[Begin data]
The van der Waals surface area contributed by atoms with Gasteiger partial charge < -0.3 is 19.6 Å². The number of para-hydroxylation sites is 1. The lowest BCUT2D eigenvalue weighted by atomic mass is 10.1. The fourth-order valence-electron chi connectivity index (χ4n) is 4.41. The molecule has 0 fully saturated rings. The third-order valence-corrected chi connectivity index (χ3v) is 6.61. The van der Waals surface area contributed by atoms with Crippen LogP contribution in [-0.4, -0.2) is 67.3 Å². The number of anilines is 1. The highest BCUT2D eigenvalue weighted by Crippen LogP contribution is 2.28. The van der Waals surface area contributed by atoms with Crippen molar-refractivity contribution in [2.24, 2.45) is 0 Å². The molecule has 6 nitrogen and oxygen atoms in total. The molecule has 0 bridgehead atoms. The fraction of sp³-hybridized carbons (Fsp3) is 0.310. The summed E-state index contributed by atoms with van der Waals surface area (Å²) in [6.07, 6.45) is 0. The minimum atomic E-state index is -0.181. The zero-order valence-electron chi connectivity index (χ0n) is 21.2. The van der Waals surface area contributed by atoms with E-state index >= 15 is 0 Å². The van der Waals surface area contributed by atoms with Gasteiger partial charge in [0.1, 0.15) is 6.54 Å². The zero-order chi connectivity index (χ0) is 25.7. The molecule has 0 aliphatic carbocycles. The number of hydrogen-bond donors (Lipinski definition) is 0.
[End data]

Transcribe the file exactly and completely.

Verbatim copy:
The van der Waals surface area contributed by atoms with Gasteiger partial charge < -0.3 is 19.6 Å². The number of para-hydroxylation sites is 1. The lowest BCUT2D eigenvalue weighted by atomic mass is 10.1. The fourth-order valence-electron chi connectivity index (χ4n) is 4.41. The molecule has 0 fully saturated rings. The third-order valence-corrected chi connectivity index (χ3v) is 6.61. The van der Waals surface area contributed by atoms with Crippen LogP contribution in [-0.4, -0.2) is 67.3 Å². The number of anilines is 1. The highest BCUT2D eigenvalue weighted by Crippen LogP contribution is 2.28. The van der Waals surface area contributed by atoms with Crippen molar-refractivity contribution in [2.24, 2.45) is 0 Å². The molecule has 6 nitrogen and oxygen atoms in total. The molecule has 0 bridgehead atoms. The fraction of sp³-hybridized carbons (Fsp3) is 0.310. The summed E-state index contributed by atoms with van der Waals surface area (Å²) in [6.07, 6.45) is 0. The minimum atomic E-state index is -0.181. The zero-order valence-electron chi connectivity index (χ0n) is 21.2. The van der Waals surface area contributed by atoms with E-state index >= 15 is 0 Å². The van der Waals surface area contributed by atoms with Gasteiger partial charge in [0.1, 0.15) is 6.54 Å². The zero-order chi connectivity index (χ0) is 25.7. The molecule has 0 aliphatic carbocycles. The number of hydrogen-bond donors (Lipinski definition) is 0.